On May 30, 1911, 40 gentlemen started their engines for the inaugural Indianapolis 500 Mile Race. Indiana has never been the same.
No single event is as closely associated with Hoosiers as is the Indy 500, dubbed the Greatest Spectacle in Racing by a radio copywriter in 1955.
When an automotive entrepreneur, Carl G. Fisher, first conceived of a speedway in the early 1900s, he had no idea what a spectacle it would become. His goal was to have a testing facility for new cars that would occasionally pit manufacturers against each other to compare speed, gas mileage and the like. “He believed that success on the track would translate into showroom sales,” explained Indy 500 historian Donald Davidson.
Fisher and three partners formed a company, purchased farmland and opened a 2½ mile track in 1909. When the original surface of crushed rock and tar caused multiple accidents, they redid the surface with 3.2 million bricks.
At first, the track sponsored three-day meets with numerous races, but those events did not prove popular. In 1911, the owners announced a new format: an all-day race of 500 miles, to be conducted annually on Memorial Day weekend, with generous prize money.
That year Ray Harroun drove his No. 32 Marmon “Wasp” to victory before an estimated 90,000 spectators. His average speed was 74 mph. Notably, Harroun’s car was the only one-seater. The other drivers had riding mechanics in the passenger seat, who manually pumped oil and turned their heads constantly to check for oncoming traffic.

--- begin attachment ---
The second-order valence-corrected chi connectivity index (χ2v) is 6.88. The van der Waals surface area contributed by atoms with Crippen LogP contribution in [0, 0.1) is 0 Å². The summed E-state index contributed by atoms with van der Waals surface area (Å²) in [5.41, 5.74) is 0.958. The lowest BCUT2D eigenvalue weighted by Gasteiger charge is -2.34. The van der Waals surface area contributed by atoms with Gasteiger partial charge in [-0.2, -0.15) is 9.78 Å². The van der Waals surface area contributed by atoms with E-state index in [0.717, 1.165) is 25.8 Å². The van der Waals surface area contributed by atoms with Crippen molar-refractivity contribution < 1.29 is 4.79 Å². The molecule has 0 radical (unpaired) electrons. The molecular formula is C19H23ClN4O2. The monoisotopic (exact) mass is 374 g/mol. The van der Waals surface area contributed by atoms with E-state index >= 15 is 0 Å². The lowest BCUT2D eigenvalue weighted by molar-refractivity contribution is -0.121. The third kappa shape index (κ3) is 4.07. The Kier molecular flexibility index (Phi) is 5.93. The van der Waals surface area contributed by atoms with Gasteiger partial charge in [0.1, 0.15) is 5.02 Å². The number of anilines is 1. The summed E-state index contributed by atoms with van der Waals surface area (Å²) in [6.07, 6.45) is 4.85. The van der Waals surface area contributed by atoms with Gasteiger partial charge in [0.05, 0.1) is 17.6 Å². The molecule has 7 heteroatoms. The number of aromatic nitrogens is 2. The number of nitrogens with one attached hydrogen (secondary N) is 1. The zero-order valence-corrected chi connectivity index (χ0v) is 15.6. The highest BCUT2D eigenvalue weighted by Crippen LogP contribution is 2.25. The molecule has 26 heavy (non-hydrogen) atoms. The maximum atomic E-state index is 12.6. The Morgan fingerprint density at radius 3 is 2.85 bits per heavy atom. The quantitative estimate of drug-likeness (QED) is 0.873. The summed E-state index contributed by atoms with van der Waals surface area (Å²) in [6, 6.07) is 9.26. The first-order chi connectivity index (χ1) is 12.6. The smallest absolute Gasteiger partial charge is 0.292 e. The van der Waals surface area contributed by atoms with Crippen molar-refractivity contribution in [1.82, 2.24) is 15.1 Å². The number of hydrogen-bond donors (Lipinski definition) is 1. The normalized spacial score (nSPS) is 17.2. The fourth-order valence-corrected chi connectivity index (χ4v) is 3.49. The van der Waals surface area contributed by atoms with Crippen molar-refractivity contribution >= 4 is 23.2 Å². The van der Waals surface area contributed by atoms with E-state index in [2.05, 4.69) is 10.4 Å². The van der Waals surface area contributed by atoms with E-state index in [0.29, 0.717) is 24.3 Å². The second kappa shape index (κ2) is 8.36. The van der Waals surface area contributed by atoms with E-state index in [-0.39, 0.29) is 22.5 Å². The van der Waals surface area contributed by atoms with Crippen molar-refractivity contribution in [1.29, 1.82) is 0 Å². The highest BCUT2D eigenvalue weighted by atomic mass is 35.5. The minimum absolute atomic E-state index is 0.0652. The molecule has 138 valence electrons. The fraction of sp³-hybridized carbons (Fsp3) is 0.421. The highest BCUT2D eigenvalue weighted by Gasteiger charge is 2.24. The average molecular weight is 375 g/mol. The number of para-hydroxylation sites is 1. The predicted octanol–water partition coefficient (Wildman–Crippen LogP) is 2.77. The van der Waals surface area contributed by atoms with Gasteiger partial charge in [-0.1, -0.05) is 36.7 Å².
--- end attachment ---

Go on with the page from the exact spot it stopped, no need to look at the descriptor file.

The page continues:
In response to complaints his car might pose a safety hazard, Harroun had installed a mirror above the steering area, an automotive accessory that would soon be deemed indispensable on consumer automobiles.
From the beginning the 500 “attracted immense crowds, and soon people were coming from everywhere,” wrote Jeanette C. Nolan in her 1943 history of Indianapolis, Hoosier City. “European visitors timed their tours to include the Memorial Day race in Indianapolis. The novelty of its appeal seemed never to wear off, for each year was different and more exciting; more spectators, more entrants, larger prizes, previous speed records shattered to bits.”
Indeed, change has been constant since the first race. To increase safety, the Board of the American Automobile Association, the first sanctioning body, mandated a formula limiting the size of the starting field based on track size. With a few exceptions, the lineup has been 33 ever since.
In 1927, Fisher and partners sold the track to an investor group headed by World War I flying ace Eddie Rickenbacker, himself a racecar driver. During World War II, the track deteriorated due to inactivity, and it was sold again in 1945 to Anton “Tony” Hulman who repaved most of the surface, built new and improved grandstands and increased the purse.
In 1977, the famous start-of-race command, “Gentlemen, start your engines,” was altered to “Lady and gentlemen” to reflect the entry of the first woman qualifier, Janet Guthrie.
Over 100 years, three drivers have won the Indianapolis 500 four times: A.J. Foyt, Al Unser and Rick Mears. The fastest official lap recorded was 237.498 mph by Arie Luyendyk during qualifying on May 12, 1996.
The Indianapolis Motor Speedway Hall of Fame Museum was established in 1956 to preserve the Speedway’s history and honor IndyCar winners as well as leading figures from other motorsports, including NASCAR and Formula One. The museum features trophies, goggles, race memorabilia and dozens of historic race cars, including Harroun’s Wasp with its original body manufactured by the Marmon Motor Car Company of Indianapolis.
The Indianapolis Motor Speedway and Hall of Fame Museum is at 4790 W. 16th Street in Indianapolis.
Andrea Neal is an adjunct scholar with the Indiana Policy Review. Contact her at firstname.lastname@example.org.